Dissertation/Thesis Abstract

The Ecstatic Female Voice: Discovering Happiness, Agency, and Artistic Identity
by Cardwell, Emily L., M.F.A., Mills College, 2019, 44; 27669894
Abstract (Summary)

In this thesis I will attempt to define the psychological and physiological effects of music on the brain that keep me coming back to singing — the "ecstatic voice." It is a transcendental belonging, a meditative melodic trance, a cathartic tension and release. Through self-reflection, research, and learning through interviews, my purpose in defining the ecstatic voice is not only to understand an aspect of my own artistic practice and experience, but also to shed light on how singing can be an important element in mental health, artist activism, spiritual connection, and bridging the known and unknown.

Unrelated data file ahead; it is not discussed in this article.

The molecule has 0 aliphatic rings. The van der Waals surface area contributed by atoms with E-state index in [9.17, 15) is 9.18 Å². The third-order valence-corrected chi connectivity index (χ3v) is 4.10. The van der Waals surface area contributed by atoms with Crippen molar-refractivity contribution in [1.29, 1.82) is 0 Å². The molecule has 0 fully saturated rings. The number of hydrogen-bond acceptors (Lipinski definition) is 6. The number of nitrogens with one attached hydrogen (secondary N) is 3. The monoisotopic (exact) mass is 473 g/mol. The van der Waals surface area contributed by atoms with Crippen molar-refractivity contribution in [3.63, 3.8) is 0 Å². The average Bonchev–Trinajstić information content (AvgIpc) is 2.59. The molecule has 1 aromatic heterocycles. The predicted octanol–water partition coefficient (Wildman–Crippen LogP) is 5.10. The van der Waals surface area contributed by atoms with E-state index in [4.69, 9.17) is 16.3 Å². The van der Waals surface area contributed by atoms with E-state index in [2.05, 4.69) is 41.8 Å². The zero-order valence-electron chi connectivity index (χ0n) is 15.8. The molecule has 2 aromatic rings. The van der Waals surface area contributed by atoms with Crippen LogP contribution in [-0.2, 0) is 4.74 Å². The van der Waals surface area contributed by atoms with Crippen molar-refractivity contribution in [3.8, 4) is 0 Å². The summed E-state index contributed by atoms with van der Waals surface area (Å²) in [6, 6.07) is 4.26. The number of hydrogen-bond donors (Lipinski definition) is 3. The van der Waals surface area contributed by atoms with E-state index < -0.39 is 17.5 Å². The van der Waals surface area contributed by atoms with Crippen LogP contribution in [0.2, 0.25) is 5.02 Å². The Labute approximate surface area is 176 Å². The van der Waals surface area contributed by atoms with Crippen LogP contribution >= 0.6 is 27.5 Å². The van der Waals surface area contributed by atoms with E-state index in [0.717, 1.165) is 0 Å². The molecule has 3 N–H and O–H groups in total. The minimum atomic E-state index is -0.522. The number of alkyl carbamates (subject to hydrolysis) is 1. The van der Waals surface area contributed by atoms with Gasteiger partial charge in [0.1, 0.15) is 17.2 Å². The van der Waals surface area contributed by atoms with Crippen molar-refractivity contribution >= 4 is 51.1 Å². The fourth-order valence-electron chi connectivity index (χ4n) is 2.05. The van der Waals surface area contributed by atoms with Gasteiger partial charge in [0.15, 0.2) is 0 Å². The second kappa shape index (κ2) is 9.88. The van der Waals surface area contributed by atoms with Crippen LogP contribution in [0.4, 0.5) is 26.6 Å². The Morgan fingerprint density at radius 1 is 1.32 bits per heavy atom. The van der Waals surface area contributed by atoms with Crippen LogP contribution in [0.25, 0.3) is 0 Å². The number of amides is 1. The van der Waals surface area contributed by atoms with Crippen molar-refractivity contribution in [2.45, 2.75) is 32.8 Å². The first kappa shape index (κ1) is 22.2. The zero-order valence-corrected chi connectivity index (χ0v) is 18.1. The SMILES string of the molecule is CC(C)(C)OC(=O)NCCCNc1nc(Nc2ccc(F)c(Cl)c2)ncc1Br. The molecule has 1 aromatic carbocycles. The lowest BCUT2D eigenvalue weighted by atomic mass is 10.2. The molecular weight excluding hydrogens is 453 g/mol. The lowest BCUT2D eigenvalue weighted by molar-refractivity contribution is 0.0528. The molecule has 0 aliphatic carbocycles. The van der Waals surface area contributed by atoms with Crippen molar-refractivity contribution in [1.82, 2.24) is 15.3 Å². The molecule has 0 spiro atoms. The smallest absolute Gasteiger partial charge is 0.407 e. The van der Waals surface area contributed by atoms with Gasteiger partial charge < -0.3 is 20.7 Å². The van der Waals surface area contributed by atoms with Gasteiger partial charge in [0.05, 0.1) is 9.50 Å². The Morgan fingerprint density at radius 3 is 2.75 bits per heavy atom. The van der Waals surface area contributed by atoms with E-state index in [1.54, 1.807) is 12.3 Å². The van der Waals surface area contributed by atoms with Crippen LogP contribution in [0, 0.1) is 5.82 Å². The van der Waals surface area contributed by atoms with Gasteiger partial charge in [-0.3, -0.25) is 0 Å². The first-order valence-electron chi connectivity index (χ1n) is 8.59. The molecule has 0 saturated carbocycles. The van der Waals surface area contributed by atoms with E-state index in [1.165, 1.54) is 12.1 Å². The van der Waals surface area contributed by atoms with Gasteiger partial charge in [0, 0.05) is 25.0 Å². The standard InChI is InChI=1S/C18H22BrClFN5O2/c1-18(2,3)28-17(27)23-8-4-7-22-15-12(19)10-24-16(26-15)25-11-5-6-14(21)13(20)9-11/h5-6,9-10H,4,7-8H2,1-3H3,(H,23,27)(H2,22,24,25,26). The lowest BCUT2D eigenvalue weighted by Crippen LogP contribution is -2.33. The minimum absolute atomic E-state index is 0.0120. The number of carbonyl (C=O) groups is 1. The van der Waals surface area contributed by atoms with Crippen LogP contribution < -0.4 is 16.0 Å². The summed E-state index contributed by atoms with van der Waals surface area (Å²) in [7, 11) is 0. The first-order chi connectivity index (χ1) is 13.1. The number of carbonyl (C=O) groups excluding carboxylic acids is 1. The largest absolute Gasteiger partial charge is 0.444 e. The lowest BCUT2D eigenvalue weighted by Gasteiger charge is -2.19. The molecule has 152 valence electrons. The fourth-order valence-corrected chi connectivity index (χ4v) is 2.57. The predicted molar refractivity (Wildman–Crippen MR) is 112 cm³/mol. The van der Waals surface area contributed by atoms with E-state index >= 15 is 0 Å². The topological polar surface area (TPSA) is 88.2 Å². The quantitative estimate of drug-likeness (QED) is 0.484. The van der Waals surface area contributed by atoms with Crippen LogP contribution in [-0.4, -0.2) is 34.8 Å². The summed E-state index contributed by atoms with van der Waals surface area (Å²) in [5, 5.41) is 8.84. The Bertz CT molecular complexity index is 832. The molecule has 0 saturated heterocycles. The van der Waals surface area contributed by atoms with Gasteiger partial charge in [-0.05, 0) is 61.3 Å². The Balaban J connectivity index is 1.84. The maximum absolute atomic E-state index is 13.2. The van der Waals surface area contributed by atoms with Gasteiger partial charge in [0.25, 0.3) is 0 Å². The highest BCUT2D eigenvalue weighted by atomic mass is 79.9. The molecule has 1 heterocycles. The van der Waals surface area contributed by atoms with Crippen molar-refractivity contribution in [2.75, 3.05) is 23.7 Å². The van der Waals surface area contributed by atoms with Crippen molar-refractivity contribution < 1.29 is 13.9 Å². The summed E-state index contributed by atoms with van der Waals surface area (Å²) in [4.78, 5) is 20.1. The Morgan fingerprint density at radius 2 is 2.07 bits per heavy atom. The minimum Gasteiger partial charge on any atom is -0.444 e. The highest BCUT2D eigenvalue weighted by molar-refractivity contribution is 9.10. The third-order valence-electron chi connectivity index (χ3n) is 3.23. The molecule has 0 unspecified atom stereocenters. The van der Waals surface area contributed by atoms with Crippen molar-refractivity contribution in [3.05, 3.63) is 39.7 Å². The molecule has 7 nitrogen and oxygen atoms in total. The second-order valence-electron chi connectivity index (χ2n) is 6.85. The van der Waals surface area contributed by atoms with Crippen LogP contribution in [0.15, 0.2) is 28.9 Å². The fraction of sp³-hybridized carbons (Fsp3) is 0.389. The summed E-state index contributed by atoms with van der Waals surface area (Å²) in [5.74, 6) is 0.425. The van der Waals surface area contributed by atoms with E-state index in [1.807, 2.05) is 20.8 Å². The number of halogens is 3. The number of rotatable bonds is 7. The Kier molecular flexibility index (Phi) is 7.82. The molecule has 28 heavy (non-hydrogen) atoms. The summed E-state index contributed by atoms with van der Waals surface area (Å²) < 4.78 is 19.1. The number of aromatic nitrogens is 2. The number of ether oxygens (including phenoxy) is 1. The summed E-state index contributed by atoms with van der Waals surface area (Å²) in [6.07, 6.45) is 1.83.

Indexing (document details)
Advisor: Sonami, Laetitia, Bernstein, David
Commitee: Fei, James, Bischoff, John, Ghuman, Nalini, Reid, Tomeka, Parkins, Zeena
School: Mills College
Department: Music - Electronic Music and Recording Media
School Location: United States -- California
Source: MAI 81/10(E), Masters Abstracts International
Source Type: DISSERTATION
Subjects: Music, Performing Arts, Neurosciences
Keywords: Electronic music, Flow, Singing, Spirituality, Transcendence, Voice
Publication Number: 27669894
ISBN: 9798641838434
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